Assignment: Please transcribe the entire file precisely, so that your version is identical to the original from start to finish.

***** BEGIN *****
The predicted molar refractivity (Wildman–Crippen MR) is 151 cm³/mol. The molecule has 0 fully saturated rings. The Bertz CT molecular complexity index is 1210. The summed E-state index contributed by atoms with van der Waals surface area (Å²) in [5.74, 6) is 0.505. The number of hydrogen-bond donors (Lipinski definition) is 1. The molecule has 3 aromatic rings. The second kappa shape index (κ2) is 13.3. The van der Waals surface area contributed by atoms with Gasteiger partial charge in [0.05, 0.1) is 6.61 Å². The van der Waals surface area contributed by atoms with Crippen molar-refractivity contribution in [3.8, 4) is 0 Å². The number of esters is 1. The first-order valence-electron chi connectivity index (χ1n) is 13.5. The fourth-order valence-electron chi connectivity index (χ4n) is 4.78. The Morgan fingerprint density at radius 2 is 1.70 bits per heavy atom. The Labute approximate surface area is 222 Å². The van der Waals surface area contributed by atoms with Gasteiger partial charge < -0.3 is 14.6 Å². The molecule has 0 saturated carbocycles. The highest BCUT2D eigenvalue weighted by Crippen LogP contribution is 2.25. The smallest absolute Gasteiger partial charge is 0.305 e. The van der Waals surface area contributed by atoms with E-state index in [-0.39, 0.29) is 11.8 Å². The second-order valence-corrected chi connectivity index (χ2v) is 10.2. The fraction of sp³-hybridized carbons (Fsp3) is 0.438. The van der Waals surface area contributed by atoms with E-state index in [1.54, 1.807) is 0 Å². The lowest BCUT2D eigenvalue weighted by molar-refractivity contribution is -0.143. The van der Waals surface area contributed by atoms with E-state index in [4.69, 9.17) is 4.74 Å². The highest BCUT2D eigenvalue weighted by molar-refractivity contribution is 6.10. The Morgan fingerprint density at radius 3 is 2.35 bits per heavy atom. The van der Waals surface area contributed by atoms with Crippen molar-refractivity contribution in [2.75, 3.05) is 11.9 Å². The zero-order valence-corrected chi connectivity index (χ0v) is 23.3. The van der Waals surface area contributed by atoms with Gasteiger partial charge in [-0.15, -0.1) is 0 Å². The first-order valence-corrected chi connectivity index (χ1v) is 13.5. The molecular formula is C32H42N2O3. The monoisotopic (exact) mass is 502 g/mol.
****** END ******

The predicted molar refractivity (Wildman–Crippen MR) is 151 cm³/mol. The molecule has 0 fully saturated rings. The Bertz CT molecular complexity index is 1210. The summed E-state index contributed by atoms with van der Waals surface area (Å²) in [5.74, 6) is 0.505. The number of hydrogen-bond donors (Lipinski definition) is 1. The molecule has 3 aromatic rings. The second kappa shape index (κ2) is 13.3. The van der Waals surface area contributed by atoms with Gasteiger partial charge in [0.05, 0.1) is 6.61 Å². The van der Waals surface area contributed by atoms with Crippen molar-refractivity contribution in [3.8, 4) is 0 Å². The number of esters is 1. The first-order valence-electron chi connectivity index (χ1n) is 13.5. The fourth-order valence-electron chi connectivity index (χ4n) is 4.78. The Morgan fingerprint density at radius 2 is 1.70 bits per heavy atom. The Labute approximate surface area is 222 Å². The van der Waals surface area contributed by atoms with Gasteiger partial charge < -0.3 is 14.6 Å². The molecule has 0 saturated carbocycles. The highest BCUT2D eigenvalue weighted by Crippen LogP contribution is 2.25. The smallest absolute Gasteiger partial charge is 0.305 e. The van der Waals surface area contributed by atoms with E-state index in [-0.39, 0.29) is 11.8 Å². The second-order valence-corrected chi connectivity index (χ2v) is 10.2. The fraction of sp³-hybridized carbons (Fsp3) is 0.438. The van der Waals surface area contributed by atoms with E-state index in [1.54, 1.807) is 0 Å². The lowest BCUT2D eigenvalue weighted by molar-refractivity contribution is -0.143. The van der Waals surface area contributed by atoms with E-state index in [4.69, 9.17) is 4.74 Å². The highest BCUT2D eigenvalue weighted by molar-refractivity contribution is 6.10. The Morgan fingerprint density at radius 3 is 2.35 bits per heavy atom. The van der Waals surface area contributed by atoms with Crippen molar-refractivity contribution in [2.75, 3.05) is 11.9 Å². The zero-order valence-corrected chi connectivity index (χ0v) is 23.3. The van der Waals surface area contributed by atoms with Gasteiger partial charge in [-0.15, -0.1) is 0 Å². The first-order valence-corrected chi connectivity index (χ1v) is 13.5. The molecular formula is C32H42N2O3. The monoisotopic (exact) mass is 502 g/mol.